The preceding description is an accurate assessment of my listening sessions. It is also cliché. Audiophiles expect High End power cords to lower noise and improve high-level dynamics and the Pro Thunder most certainly does. What was more impressive was the manner in which these cords added humanity to the music: inflection, breathiness, that silence in between the notes that is as important as the notes themselves.

At $700 each, the Pro Thunders are more than a third the cost of the ($1,699 MSRP) Azur 851W power amps with which they were used. So, the question becomes: are they worth the money? For me and, I believe, most audiophiles, the answer is obvious, as cabling has become a component in its own right and the Pro Thunders endowed the Cambridge amps with a greater degree of refinement than they—or any other high-power amps at this price range—otherwise exhibited. More importantly, in a world where Power Cords routinely cost over $10,000 (really), the Pro Thunder delivers a family-sized serving of the very best available for an insignificant fraction of the price.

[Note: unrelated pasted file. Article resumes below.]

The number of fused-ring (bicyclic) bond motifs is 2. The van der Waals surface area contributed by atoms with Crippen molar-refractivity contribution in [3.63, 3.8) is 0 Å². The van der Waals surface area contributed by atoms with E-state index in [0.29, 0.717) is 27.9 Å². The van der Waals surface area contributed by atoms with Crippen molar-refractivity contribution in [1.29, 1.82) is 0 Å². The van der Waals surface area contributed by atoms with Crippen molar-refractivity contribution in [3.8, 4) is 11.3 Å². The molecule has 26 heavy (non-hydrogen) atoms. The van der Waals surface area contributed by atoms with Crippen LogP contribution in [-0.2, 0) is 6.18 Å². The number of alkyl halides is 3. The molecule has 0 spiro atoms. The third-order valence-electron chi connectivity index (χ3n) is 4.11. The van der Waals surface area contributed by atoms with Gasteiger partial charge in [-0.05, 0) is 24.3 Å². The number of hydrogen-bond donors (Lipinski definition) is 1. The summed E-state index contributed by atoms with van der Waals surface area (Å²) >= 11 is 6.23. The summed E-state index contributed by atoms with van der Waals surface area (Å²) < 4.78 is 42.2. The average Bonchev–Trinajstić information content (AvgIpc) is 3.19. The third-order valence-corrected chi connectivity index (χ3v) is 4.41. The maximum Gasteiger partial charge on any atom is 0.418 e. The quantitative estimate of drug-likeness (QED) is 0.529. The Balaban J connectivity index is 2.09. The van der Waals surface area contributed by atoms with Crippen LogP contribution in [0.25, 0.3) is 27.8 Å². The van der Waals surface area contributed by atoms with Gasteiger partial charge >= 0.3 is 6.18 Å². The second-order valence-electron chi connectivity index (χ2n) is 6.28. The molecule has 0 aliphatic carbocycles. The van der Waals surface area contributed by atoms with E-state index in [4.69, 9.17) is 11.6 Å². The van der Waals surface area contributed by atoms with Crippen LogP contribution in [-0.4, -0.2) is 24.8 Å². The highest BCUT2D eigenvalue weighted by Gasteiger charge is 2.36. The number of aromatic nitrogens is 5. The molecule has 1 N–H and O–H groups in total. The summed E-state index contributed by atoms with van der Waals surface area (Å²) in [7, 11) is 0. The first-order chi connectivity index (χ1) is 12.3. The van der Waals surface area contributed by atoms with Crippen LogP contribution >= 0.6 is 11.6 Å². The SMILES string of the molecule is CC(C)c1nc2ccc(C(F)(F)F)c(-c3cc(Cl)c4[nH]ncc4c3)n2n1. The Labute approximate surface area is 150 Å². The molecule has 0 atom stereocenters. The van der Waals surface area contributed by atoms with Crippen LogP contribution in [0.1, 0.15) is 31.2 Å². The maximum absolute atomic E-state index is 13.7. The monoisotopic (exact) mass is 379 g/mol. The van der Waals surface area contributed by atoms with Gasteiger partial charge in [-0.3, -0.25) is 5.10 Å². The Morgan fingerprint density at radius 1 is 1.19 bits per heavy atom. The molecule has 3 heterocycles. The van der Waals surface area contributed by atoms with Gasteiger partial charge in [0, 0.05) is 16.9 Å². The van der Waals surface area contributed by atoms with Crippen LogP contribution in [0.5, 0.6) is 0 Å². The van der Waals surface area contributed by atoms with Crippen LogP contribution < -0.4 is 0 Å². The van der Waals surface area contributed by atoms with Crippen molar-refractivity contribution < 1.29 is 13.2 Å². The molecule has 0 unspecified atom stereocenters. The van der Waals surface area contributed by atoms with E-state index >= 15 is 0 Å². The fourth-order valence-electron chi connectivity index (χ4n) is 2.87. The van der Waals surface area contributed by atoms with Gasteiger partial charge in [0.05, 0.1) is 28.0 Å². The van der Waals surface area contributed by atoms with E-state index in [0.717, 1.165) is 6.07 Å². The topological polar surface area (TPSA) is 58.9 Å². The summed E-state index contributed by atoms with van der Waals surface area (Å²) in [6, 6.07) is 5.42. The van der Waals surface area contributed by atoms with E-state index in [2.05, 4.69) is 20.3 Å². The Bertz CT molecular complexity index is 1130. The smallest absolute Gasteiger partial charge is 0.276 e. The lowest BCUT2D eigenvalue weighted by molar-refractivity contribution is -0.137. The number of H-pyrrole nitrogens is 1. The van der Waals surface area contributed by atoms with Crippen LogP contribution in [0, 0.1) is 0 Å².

I wonder what a system wired entirely with Straight Wire Power Cords—Black Thunder on the front end, Pro Thunder on the back—would sound like? Highly recommended.

Anthony’s Blog – September 2020

By Anthony's Blog

Cambridge Azur 851W: For Golden Ears In Their Golden Years

In less than 2 months I’ll turn 60 and, unlike the ageless Michael Fremer, I’ll need to start changing my lifestyle to reflect my years. I’ll contemplate clipping coupons, shopping on Wednesdays for the Senior Citizens Discount, joining AARP, moving to an “Over 55” community and referring to everyone as “Sonny” or “Kid.” And of course, the half-million-dollar stereo will have to go because at my age, I’ve been told I can no longer hear the difference.